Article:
Children had made allegations of serious sexual abuse against their step-father. He was acquitted at trial, but the local authority went ahead with care proceedings. The parents appealed against a finding that a likely risk to the children had still . .
DoubtedLancashire County Council and Another v B and Others; Lancashire County Council v A HL 16-Mar-2000
A seven month old child had been injured, but it was not possible to establish whether this had taken place whilst with her parents or with a child minder. The Council brought care proceedings also for the minder’s own child B.
Held: Even . .
CitedRe B (minors) (Care proceedings: practice) FD 1999
Section 31 and its associated emergency and interim provisions comprise the only court mechanism available to a local authority to protect a child from risk. The interpretation of the ‘attributable’ condition adopted by the House of Lords is . .
CitedRe G (Care proceedings: split trials) CA 2001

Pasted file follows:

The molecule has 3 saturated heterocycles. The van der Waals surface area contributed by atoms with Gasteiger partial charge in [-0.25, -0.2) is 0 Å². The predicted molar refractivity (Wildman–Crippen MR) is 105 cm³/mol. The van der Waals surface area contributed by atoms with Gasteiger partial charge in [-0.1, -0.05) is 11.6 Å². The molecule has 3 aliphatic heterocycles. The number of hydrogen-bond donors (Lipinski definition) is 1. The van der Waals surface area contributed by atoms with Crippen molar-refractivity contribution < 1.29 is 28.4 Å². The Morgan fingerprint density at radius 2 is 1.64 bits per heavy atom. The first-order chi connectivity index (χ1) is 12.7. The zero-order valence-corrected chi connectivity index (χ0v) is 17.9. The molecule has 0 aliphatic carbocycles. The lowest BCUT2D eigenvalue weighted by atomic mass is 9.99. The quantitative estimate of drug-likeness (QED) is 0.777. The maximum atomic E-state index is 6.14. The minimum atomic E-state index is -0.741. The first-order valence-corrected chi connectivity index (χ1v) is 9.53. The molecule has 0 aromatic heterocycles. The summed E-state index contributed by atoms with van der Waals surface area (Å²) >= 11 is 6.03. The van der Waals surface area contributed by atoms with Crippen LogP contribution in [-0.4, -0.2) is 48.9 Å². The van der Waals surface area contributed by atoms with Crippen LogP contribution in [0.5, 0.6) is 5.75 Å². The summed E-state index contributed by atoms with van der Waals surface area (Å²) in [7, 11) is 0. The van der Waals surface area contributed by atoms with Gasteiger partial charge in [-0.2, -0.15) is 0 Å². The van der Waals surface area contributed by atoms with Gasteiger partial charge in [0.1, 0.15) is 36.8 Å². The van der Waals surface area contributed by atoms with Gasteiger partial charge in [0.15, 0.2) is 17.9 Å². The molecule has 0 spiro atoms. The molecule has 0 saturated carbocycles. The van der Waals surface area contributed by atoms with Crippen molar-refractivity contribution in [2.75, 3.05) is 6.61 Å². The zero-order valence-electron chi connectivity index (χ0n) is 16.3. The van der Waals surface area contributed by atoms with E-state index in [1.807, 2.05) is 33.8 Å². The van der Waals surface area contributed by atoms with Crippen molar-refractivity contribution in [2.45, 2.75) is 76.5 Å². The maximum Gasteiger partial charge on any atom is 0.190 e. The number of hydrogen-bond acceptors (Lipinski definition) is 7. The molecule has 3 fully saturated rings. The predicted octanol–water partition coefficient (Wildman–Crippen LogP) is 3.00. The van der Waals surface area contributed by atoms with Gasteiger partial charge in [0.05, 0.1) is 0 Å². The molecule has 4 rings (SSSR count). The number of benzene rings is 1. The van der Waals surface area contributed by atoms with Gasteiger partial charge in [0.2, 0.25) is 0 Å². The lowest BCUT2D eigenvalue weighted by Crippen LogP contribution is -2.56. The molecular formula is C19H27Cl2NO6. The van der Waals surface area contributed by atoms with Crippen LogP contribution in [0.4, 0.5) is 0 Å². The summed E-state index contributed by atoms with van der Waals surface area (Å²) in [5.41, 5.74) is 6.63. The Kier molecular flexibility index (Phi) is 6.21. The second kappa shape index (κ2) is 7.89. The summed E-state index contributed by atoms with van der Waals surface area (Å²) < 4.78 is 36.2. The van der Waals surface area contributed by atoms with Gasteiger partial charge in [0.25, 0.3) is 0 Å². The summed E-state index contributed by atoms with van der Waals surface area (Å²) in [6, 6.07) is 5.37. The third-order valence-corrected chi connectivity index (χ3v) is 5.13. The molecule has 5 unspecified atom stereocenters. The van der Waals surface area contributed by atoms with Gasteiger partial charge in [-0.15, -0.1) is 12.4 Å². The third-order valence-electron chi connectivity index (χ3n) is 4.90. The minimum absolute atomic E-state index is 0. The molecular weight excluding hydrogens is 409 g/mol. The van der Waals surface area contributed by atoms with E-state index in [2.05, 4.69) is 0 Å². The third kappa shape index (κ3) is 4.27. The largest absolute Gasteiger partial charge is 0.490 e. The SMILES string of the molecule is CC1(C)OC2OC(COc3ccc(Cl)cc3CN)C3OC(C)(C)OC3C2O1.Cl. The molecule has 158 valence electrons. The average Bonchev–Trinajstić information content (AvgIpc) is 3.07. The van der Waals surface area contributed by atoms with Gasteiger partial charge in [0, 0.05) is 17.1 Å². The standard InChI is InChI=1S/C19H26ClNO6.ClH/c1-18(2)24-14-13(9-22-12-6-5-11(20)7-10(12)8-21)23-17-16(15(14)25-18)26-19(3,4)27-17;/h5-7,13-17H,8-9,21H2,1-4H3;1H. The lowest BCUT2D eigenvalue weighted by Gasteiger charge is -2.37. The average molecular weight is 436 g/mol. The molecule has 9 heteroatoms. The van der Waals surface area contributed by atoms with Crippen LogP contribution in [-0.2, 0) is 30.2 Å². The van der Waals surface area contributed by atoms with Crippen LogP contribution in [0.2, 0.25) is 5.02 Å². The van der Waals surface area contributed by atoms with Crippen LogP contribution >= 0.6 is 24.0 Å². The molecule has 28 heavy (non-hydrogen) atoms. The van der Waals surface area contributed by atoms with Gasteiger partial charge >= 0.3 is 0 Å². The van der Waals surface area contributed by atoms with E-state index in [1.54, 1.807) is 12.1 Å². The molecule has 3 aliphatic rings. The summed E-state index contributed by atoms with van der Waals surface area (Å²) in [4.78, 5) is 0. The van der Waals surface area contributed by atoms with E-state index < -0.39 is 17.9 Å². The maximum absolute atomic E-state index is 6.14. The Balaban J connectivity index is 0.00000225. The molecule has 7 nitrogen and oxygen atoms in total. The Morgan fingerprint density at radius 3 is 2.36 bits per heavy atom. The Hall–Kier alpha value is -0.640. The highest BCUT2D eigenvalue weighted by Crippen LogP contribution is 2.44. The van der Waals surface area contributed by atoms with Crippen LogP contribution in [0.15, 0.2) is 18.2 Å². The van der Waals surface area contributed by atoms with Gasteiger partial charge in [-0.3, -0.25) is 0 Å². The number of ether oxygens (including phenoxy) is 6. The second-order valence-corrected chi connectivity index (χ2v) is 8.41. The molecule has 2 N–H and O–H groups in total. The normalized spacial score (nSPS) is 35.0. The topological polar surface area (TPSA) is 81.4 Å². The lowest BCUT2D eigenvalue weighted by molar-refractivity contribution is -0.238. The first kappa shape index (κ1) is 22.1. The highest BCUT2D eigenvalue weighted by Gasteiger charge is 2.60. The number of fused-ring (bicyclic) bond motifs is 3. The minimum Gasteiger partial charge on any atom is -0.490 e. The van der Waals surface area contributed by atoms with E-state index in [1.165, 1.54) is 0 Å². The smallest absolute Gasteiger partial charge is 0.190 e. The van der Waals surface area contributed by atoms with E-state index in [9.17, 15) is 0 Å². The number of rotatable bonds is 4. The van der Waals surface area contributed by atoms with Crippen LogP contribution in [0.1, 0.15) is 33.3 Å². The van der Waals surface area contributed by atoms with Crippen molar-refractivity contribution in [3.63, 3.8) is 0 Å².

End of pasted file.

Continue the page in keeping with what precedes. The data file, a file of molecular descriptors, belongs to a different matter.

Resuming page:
In a situation where an application is made for a care order, and the threshold criteria are met, but the court cannot decide which carer is responsible, the preferable interpretation is that in such cases the court is able to proceed at the welfare . .
CitedIn re M and R (Child abuse: Expert Evidence) CA 21-May-1996
On an application for a care order the judge found there was a real possibility that sexual abuse had occurred but the evidence was not sufficient to prove the allegations to the requisite standard. The threshold criteria were met on another ground. . .
CitedIn re R (Care: disclosure: nature of proceedings) FD 2002
In care proceedings, unproved allegations of harm were abandoned, before being rejected by the court. The threshold criteria were satisfied on a different ground, namely, neglect and emotional harm.
Held: As matters stood the local authority . .

Cited by:
Appealed toRe B (Non-accidental injury: compelling medical evidence) CA 2002
A child had died. Care proceedings were begun for the elder child. It was not clear just who had been responsible for the death.
Held: There were two questions. First, who perpetrated the injuries recorded by the experts? The answer to that . .
CitedIn re A (a Child) (Care proceedings: Non-accidental injury) CA 1-Jul-2003
The 11 year old child had been subject to non-accidental injury. The perpetrator could not be identified form among those who had care of him. The Family Court had held the first part of a split trial. The judge had been unable to exclude the . .